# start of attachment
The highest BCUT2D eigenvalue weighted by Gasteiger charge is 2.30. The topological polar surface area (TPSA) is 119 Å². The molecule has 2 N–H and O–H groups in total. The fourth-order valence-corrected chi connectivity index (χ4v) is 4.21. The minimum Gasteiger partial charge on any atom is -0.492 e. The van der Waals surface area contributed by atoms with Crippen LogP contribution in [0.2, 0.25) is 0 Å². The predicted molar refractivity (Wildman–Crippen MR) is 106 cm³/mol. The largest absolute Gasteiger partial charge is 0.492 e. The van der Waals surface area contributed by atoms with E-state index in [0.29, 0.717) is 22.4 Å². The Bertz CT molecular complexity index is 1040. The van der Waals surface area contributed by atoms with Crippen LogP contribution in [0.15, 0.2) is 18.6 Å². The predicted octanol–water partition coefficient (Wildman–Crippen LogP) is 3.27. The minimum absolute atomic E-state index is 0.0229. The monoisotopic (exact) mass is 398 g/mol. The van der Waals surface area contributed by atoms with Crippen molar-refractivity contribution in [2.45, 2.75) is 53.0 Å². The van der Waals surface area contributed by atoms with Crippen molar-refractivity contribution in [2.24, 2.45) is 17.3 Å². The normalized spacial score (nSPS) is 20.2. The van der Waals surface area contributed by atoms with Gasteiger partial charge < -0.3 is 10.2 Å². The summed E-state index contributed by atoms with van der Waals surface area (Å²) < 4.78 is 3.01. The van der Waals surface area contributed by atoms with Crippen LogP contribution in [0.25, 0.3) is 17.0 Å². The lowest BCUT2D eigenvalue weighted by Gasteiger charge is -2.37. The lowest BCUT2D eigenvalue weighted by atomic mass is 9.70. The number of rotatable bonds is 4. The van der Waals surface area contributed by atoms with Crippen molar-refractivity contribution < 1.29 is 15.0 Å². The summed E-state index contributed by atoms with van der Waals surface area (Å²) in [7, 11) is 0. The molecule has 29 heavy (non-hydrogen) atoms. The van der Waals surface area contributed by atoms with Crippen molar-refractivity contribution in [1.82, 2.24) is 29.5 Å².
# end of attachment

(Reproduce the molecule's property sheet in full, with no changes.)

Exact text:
The highest BCUT2D eigenvalue weighted by Gasteiger charge is 2.30. The topological polar surface area (TPSA) is 119 Å². The molecule has 2 N–H and O–H groups in total. The fourth-order valence-corrected chi connectivity index (χ4v) is 4.21. The minimum Gasteiger partial charge on any atom is -0.492 e. The van der Waals surface area contributed by atoms with Crippen LogP contribution in [0.2, 0.25) is 0 Å². The predicted molar refractivity (Wildman–Crippen MR) is 106 cm³/mol. The largest absolute Gasteiger partial charge is 0.492 e. The van der Waals surface area contributed by atoms with E-state index in [0.29, 0.717) is 22.4 Å². The Bertz CT molecular complexity index is 1040. The van der Waals surface area contributed by atoms with Crippen LogP contribution in [0.15, 0.2) is 18.6 Å². The predicted octanol–water partition coefficient (Wildman–Crippen LogP) is 3.27. The minimum absolute atomic E-state index is 0.0229. The monoisotopic (exact) mass is 398 g/mol. The van der Waals surface area contributed by atoms with Crippen molar-refractivity contribution in [2.45, 2.75) is 53.0 Å². The van der Waals surface area contributed by atoms with Crippen molar-refractivity contribution in [2.24, 2.45) is 17.3 Å². The normalized spacial score (nSPS) is 20.2. The van der Waals surface area contributed by atoms with Gasteiger partial charge < -0.3 is 10.2 Å². The summed E-state index contributed by atoms with van der Waals surface area (Å²) < 4.78 is 3.01. The van der Waals surface area contributed by atoms with Crippen LogP contribution in [0.25, 0.3) is 17.0 Å². The lowest BCUT2D eigenvalue weighted by Gasteiger charge is -2.37. The lowest BCUT2D eigenvalue weighted by atomic mass is 9.70. The number of rotatable bonds is 4. The van der Waals surface area contributed by atoms with Crippen molar-refractivity contribution < 1.29 is 15.0 Å². The summed E-state index contributed by atoms with van der Waals surface area (Å²) in [7, 11) is 0. The molecule has 29 heavy (non-hydrogen) atoms. The van der Waals surface area contributed by atoms with Crippen molar-refractivity contribution in [1.82, 2.24) is 29.5 Å².